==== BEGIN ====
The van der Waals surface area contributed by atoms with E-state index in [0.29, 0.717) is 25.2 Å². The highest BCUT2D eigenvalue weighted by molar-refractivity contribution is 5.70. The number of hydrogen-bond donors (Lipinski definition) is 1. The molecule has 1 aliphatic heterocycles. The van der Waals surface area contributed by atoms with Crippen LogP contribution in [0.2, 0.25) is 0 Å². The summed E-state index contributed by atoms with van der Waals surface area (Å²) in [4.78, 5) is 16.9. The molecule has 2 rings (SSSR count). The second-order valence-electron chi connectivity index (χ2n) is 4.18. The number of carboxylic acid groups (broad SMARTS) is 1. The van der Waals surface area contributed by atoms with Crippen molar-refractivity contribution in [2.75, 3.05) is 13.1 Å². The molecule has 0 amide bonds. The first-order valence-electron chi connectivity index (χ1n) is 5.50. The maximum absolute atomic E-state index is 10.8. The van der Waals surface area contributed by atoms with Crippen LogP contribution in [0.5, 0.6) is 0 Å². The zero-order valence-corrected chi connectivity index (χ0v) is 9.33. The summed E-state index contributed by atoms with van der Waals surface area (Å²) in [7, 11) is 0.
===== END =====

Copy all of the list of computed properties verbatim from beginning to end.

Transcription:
The van der Waals surface area contributed by atoms with E-state index in [0.29, 0.717) is 25.2 Å². The highest BCUT2D eigenvalue weighted by molar-refractivity contribution is 5.70. The number of hydrogen-bond donors (Lipinski definition) is 1. The molecule has 1 aliphatic heterocycles. The van der Waals surface area contributed by atoms with Crippen LogP contribution in [0.2, 0.25) is 0 Å². The summed E-state index contributed by atoms with van der Waals surface area (Å²) in [4.78, 5) is 16.9. The molecule has 2 rings (SSSR count). The second-order valence-electron chi connectivity index (χ2n) is 4.18. The number of carboxylic acid groups (broad SMARTS) is 1. The van der Waals surface area contributed by atoms with Crippen molar-refractivity contribution in [2.75, 3.05) is 13.1 Å². The molecule has 0 amide bonds. The first-order valence-electron chi connectivity index (χ1n) is 5.50. The maximum absolute atomic E-state index is 10.8. The van der Waals surface area contributed by atoms with Crippen LogP contribution in [0.5, 0.6) is 0 Å². The zero-order valence-corrected chi connectivity index (χ0v) is 9.33. The summed E-state index contributed by atoms with van der Waals surface area (Å²) in [7, 11) is 0.